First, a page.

Vincent B.,Laval University | Dionne M.,Direction de la faune aquatique | Kent M.P.,Norwegian University of Life Sciences | Lien S.,Norwegian University of Life Sciences | Bernatchez L.,Laval University
Evolution | Year: 2013

A growing number of studies are examining the factors driving historical and contemporary evolution in wild populations. By combining surveys of genomic variation with a comprehensive assessment of environmental parameters, such studies can increase our understanding of the genomic and geographical extent of local adaptation in wild populations. We used a large-scale landscape genomics approach to examine adaptive and neutral differentiation across 54 North American populations of Atlantic salmon representing seven previously defined genetically distinct regional groups. Over 5500 genome-wide single nucleotide polymorphisms were genotyped in 641 individuals and 28 bulk assays of 25 pooled individuals each. Genome scans, linkage map, and 49 environmental variables were combined to conduct an innovative landscape genomic analysis. Our results provide valuable insight into the links between environmental variation and both neutral and potentially adaptive genetic divergence. In particular, we identified markers potentially under divergent selection, as well as associated selective environmental factors and biological functions with the observed adaptive divergence. Multivariate landscape genetic analysis revealed strong associations of both genetic and environmental structures. We found an enrichment of growth-related functions among outlier markers. Climate (temperature-precipitation) and geological characteristics were significantly associated with both potentially adaptive and neutral genetic divergence and should be considered as candidate loci involved in adaptation at the regional scale in Atlantic salmon. Hence, this study significantly contributes to the improvement of tools used in modern conservation and management schemes of Atlantic salmon wild populations. © 2013 The Author(s). Evolution © 2013 The Society for the Study of Evolution.. Source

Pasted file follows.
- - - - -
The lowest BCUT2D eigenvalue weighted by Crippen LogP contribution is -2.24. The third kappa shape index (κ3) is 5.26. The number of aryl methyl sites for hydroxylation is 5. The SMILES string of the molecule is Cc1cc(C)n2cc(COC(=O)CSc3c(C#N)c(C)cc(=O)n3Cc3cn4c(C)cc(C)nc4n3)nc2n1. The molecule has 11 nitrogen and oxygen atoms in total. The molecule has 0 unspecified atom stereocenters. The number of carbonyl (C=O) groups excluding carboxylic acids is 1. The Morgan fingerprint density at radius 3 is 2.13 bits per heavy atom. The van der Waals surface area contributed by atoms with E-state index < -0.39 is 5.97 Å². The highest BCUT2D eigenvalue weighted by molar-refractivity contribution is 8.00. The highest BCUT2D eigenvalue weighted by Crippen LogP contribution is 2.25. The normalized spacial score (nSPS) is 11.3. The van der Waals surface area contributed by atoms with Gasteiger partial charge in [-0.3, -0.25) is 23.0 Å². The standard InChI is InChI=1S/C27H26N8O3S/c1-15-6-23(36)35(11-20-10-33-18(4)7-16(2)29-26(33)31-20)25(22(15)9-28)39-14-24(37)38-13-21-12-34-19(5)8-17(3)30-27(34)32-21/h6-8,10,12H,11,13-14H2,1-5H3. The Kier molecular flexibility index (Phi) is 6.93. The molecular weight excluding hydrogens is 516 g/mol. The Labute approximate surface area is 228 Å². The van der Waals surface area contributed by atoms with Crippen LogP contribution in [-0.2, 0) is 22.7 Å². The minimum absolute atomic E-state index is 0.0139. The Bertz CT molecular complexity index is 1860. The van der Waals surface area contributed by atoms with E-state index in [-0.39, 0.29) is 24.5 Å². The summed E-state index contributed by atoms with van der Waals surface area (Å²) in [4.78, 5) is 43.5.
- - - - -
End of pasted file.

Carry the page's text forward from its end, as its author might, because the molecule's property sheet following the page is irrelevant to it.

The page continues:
Moore J.-S.,Laval University | Bourret V.,Laval University | Dionne M.,Direction de la faune aquatique | Bradbury I.,Canadian Department of Fisheries and Oceans | And 4 more authors.
Molecular Ecology | Year: 2014

Anadromous Atlantic salmon (Salmo salar) is a species of major conservation and management concern in North America, where population abundance has been declining over the past 30 years. Effective conservation actions require the delineation of conservation units to appropriately reflect the spatial scale of intraspecific variation and local adaptation. Towards this goal, we used the most comprehensive genetic and genomic database for Atlantic salmon to date, covering the entire North American range of the species. The database included microsatellite data from 9142 individuals from 149 sampling locations and data from a medium-density SNP array providing genotypes for >3000 SNPs for 50 sampling locations. We used neutral and putatively selected loci to integrate adaptive information in the definition of conservation units. Bayesian clustering with the microsatellite data set and with neutral SNPs identified regional groupings largely consistent with previously published regional assessments. The use of outlier SNPs did not result in major differences in the regional groupings, suggesting that neutral markers can reflect the geographic scale of local adaptation despite not being under selection. We also performed assignment tests to compare power obtained from microsatellites, neutral SNPs and outlier SNPs. Using SNP data substantially improved power compared to microsatellites, and an assignment success of 97% to the population of origin and of 100% to the region of origin was achieved when all SNP loci were used. Using outlier SNPs only resulted in minor improvements to assignment success to the population of origin but improved regional assignment. We discuss the implications of these new genetic resources for the conservation and management of Atlantic salmon in North America. © 2014 John Wiley & Sons Ltd. Source

Discover hidden collaborations